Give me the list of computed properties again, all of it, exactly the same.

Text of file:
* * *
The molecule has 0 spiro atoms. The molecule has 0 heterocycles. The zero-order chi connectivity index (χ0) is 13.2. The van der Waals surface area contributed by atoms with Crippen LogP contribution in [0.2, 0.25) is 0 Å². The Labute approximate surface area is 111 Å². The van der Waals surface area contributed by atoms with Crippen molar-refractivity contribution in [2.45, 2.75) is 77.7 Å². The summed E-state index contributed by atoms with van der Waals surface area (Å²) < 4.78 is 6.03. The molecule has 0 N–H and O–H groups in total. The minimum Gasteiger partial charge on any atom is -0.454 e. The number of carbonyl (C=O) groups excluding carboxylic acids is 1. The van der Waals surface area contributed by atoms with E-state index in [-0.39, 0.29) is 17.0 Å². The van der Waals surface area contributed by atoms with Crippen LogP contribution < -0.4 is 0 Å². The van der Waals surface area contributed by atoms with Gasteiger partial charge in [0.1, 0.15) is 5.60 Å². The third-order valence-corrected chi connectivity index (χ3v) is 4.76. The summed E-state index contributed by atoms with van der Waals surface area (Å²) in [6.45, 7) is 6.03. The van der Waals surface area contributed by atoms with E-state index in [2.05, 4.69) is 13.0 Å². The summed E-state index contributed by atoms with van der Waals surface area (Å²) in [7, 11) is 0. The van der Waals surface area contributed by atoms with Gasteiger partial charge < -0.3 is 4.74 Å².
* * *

The molecule has 0 spiro atoms. The molecule has 0 heterocycles. The zero-order chi connectivity index (χ0) is 13.2. The van der Waals surface area contributed by atoms with Crippen LogP contribution in [0.2, 0.25) is 0 Å². The Labute approximate surface area is 111 Å². The van der Waals surface area contributed by atoms with Crippen molar-refractivity contribution in [2.45, 2.75) is 77.7 Å². The summed E-state index contributed by atoms with van der Waals surface area (Å²) < 4.78 is 6.03. The molecule has 0 N–H and O–H groups in total. The minimum Gasteiger partial charge on any atom is -0.454 e. The number of carbonyl (C=O) groups excluding carboxylic acids is 1. The van der Waals surface area contributed by atoms with E-state index in [-0.39, 0.29) is 17.0 Å². The van der Waals surface area contributed by atoms with Crippen LogP contribution < -0.4 is 0 Å². The van der Waals surface area contributed by atoms with Gasteiger partial charge in [0.1, 0.15) is 5.60 Å². The third-order valence-corrected chi connectivity index (χ3v) is 4.76. The summed E-state index contributed by atoms with van der Waals surface area (Å²) in [6.45, 7) is 6.03. The van der Waals surface area contributed by atoms with E-state index in [2.05, 4.69) is 13.0 Å². The summed E-state index contributed by atoms with van der Waals surface area (Å²) in [7, 11) is 0. The van der Waals surface area contributed by atoms with Gasteiger partial charge < -0.3 is 4.74 Å².